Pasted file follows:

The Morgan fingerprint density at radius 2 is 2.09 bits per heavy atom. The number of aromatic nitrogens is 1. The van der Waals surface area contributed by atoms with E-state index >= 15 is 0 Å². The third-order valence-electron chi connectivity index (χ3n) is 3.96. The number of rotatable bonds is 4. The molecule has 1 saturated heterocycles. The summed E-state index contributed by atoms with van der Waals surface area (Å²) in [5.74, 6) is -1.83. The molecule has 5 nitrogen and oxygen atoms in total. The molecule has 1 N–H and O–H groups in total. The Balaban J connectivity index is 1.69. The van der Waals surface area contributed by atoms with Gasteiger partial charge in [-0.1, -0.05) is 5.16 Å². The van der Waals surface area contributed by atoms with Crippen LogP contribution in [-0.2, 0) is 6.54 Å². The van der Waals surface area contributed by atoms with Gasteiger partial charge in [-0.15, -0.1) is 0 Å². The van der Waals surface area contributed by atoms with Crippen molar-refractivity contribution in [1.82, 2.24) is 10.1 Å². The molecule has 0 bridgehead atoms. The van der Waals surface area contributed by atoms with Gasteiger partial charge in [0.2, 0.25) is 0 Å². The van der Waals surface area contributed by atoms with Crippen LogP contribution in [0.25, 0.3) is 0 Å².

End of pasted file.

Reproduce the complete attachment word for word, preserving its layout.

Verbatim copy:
The Morgan fingerprint density at radius 2 is 2.09 bits per heavy atom. The number of aromatic nitrogens is 1. The van der Waals surface area contributed by atoms with E-state index >= 15 is 0 Å². The third-order valence-electron chi connectivity index (χ3n) is 3.96. The number of rotatable bonds is 4. The molecule has 1 saturated heterocycles. The summed E-state index contributed by atoms with van der Waals surface area (Å²) in [5.74, 6) is -1.83. The molecule has 5 nitrogen and oxygen atoms in total. The molecule has 1 N–H and O–H groups in total. The Balaban J connectivity index is 1.69. The van der Waals surface area contributed by atoms with Gasteiger partial charge in [-0.1, -0.05) is 5.16 Å². The van der Waals surface area contributed by atoms with Crippen LogP contribution in [-0.2, 0) is 6.54 Å². The van der Waals surface area contributed by atoms with Gasteiger partial charge in [-0.15, -0.1) is 0 Å². The van der Waals surface area contributed by atoms with Crippen molar-refractivity contribution in [1.82, 2.24) is 10.1 Å². The molecule has 0 bridgehead atoms. The van der Waals surface area contributed by atoms with Gasteiger partial charge in [0.2, 0.25) is 0 Å². The van der Waals surface area contributed by atoms with Crippen LogP contribution in [0.25, 0.3) is 0 Å².